Transfixed & Transformed
In 2017 Jasmine sold one of her paintings and hid some of the money in a clothing drawer to save for something special. It was reassuring everytime she noticed it there, over a period of two years. A purpose for the money would be clear when the time came.
Back in 2012 she had been transfixed by The Devil is in the Detail, a survey of richly symbolic, narrative-realist paintings by respected Adelaide artist Anna Platten, exhibited at the Art Gallery of South Australia. For Jasmine, Platten’s works ‘just glowed’, reconfirming her own commitment to painting and illuminating a way forward to bring more life to her work. When the Adelaide Central School of Art announced a three-day masterclass in painting and narrative led by Anna Platten, that money in the drawer had found its true purpose. The experience was transformational. And the residency followed soon after.
Jasmine has created a new portrait during her residency that pairs with a painting of the same subject produced at the masterclass. Both works are currently exhibited in a group show at Adelaide Town Hall, curated by the 2020 ART WORKS Emerging Curator, Steph Cibich. The exhibition themes and its title, ‘You’re only human, after all’, were inspired by these shifts in Jasmine’s painting practice.
Jasmine has been delving deeper into her exploration of colour, with a desire to create ‘electricity and emotion’ within the atmosphere of her work. For the works to be more human, perhaps. I am reminded of the ‘replicants’ in Blade Runner — synthetic humans bio-engineered by a powerful corporation. Though almost indistinguishable from human beings, they can be exposed as replicants by a series of questions that test the authenticity of their emotional responses.
Jasmine Ann Dixon is moving away from creating synthetic humans. Her new portraits have more of a life of their own. Their gaze is less direct and more internal, even as they are curious about something beyond the frame or sensing something from within. They are at one with their own atmospheric, emotional space — built up with layers of monochromatic underpainting, rather than placed in a constructed setting in a stand-off with the artist.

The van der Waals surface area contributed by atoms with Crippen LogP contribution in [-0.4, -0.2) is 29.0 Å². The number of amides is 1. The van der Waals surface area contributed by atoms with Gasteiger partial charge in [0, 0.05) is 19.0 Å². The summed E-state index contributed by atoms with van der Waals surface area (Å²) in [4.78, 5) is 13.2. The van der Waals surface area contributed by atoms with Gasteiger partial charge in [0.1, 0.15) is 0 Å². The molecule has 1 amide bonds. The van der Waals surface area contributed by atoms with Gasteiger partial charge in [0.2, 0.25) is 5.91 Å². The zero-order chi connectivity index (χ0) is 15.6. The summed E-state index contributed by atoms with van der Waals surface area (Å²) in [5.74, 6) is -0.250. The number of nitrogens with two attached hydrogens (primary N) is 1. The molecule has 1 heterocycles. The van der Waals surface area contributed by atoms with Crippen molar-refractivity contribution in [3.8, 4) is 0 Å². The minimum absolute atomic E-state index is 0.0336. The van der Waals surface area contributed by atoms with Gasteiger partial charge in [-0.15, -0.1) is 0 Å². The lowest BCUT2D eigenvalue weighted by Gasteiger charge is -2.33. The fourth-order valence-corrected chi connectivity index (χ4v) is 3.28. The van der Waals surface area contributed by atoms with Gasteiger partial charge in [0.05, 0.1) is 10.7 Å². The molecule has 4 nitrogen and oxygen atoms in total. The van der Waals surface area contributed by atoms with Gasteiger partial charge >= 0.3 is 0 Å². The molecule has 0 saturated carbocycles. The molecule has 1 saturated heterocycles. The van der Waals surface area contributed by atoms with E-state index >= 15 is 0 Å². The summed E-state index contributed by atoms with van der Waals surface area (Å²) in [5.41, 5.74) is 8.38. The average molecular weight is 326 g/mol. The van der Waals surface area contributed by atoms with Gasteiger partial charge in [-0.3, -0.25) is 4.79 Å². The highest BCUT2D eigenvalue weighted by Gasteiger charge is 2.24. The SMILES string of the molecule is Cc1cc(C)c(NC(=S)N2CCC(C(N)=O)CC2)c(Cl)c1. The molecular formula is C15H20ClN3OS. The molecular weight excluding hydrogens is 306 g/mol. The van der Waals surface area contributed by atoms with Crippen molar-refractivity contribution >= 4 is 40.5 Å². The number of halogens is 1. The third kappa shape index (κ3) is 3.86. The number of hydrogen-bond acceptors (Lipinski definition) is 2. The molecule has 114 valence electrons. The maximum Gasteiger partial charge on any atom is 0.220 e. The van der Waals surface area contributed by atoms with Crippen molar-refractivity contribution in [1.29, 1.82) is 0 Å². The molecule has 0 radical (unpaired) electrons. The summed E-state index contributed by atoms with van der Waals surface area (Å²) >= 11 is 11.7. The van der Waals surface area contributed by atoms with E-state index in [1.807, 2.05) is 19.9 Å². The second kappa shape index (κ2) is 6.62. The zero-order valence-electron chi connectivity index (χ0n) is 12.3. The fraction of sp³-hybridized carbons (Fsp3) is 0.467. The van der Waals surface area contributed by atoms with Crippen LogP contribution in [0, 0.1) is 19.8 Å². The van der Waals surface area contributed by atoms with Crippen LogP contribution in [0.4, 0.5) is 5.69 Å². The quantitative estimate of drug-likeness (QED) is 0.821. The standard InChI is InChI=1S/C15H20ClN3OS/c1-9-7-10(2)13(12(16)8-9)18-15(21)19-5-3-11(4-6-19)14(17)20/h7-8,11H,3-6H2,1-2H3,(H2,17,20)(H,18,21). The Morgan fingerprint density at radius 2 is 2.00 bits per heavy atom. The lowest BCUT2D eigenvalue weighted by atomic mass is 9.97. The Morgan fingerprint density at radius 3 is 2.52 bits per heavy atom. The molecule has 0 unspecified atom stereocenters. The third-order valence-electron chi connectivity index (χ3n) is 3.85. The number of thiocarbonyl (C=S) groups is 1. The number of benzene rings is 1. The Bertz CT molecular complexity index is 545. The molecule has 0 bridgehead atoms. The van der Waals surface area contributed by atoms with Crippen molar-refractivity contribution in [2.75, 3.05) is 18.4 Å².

The painter is present in the work, not orchestrating the scene from outside without leaving a trace. There is no confusion that these portraits might be photographs. They are not replicants, but ‘cool and magical’. There is more to know about these people. There is more to know about the artist.
‘Do I still want to be an artist?’ she had asked.
‘Turns out that I do’, she replies.
*‘If Dreams Were Thunder, Lightning Was Desire’, from the 1971 song ‘Angel from Montgomery’ by John Prine, who died on 7 April 2020. The song and its lyrics were a lockdown lament.
Jasmine Ann Dixon
Jasmine Ann Dixon was born in 1993 in Adelaide. From an early age she was drawn to painting and in her later years of school became particularly interested in portraiture. This passion led her to study a Bachelor of Visual Arts and Design at the Adelaide College of the Arts from which she graduated in 2014. Since then Dixon has been a part of the Helpmann Academy Graduate Exhibition, where she won the Peter Walker Encouragement Award, exhibited numerous times with Hill Smith Gallery, been a Finalist in the Emma Hack Art Prize and the Black Swan Portrait Prize and won the RSASA 2016 Youthscape Prize. Dixon’s practice thus far has focused on combining textiles and colour with hyper-realistic portraits. She sees the face as the window to the soul and hopes to celebrate it in each portrait by highlighting individual’s character and beauty though her detailing.
Susan Charlton is a writer and curator, specialising in collaborative projects with artists and archives, communities and cultures. She has recently returned to live in Adelaide after working in film, museums and archives in Sydney.
Susan’s recent projects include the Unity! Strength! Justice! exhibition for NSW Teachers Federation; Museum of Love & Protest for Sydney Gay & Lesbian Mardi Gras; three Feminism & Film programs screened at Sydney Film Festival; and the exhibition This Woman is Not a Car: Margaret Dodd at The Cross Art Projects in Sydney and Ace Open in Adelaide. Susan has also been commissioned by the National Gallery of Australia to write the catalogue entry about Margaret Dodd for the Know My Name exhibition honouring Australian women artists, due to open later this year.
Susan’s writing and editing skills were refined in the Print Media and Production Department of the Powerhouse Museum from 1990-94. She has written artist and exhibition texts, as well as freelance stories and reviews for the Sydney Morning Herald, Filmnews, Cinema Papers, RealTime and Art + Text, and written about Australian culture for Singapore arts magazine The Esplanade. Susan contributed seven stories to Barbara Campbell’s experimental performance work 1001 Nights Cast.